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Archival records – from medieval parchment documents, manuscript books, legal, administrative and cadastral records, plans, maps, legacies, photographs and films to contemporary digital records on various media – constitute an irreplaceable testimony of past events and are an important part of our cultural heritage and national memory. The financing of Slovenian public archives enables the archival records which have a lasting importance to Slovenia, the Slovenian people and individuals, to be preserved and ensures its accessibility.

Besides being a link with heritage and the past, archival records are also embedded to a great extent in our daily lives. The Archives also provide for the storage of the archival records produced by legal entities under public law operating at the state administration level or self-governing local community level, which represents an important part of the national memory and provides legal certainty to the State, to local communities and their institutions and to individuals. This is why modern views on archives mainly draw attention to citizens’ rights, democracy, trust and accessibility.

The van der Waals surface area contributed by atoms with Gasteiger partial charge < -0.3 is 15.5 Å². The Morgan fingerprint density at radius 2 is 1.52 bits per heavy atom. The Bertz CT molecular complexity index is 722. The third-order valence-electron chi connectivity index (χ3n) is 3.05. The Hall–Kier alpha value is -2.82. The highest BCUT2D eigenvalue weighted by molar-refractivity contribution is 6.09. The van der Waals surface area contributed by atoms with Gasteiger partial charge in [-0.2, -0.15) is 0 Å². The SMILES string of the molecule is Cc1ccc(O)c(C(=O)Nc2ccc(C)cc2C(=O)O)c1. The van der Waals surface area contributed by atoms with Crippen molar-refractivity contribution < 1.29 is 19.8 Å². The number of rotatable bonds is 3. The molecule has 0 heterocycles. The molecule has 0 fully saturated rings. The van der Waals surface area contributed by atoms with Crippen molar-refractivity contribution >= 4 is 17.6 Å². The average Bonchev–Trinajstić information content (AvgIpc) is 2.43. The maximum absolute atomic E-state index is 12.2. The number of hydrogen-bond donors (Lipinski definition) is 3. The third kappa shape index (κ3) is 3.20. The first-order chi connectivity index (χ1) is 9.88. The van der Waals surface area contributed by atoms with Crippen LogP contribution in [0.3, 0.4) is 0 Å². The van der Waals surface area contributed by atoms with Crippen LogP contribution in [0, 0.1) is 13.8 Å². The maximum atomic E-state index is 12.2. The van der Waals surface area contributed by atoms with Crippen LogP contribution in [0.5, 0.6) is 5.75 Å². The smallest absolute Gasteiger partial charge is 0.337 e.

Archival records are exposed to deterioration due to too frequent use or simply the ravages of time. One way to preserve them in their physical form for the coming generations is digitisation. In this way the unique originals are preserved as users access digital copies, which in the virtual world are accessible to the widest possible range of people.

In the field of electronic archival records (eAG), i.e. digital born records, the Slovenian archives have been achieving major developments, not only in terms of legislation, but also in terms of practical solutions. Within the framework of the project, the Slovenian electronic archive is being created in order to collect and preserve eAG and to provide its accessibility. Software tools have been developed for the ingest, submission to the archives, as well as the use of eAG by the records creators, archivists and end-users.

In the further development of the system, the archives focus on the long-term preservation of various eAG types, such as databases, audio-visual contents, email, websites, social networks, spatial data and 3D models that are a challenge to the modern information society. In developing the, the Slovenian public archives follow the European and national interoperability framework. The system and the operational processes it supports make the exchange of data and knowledge possible at the European and national levels.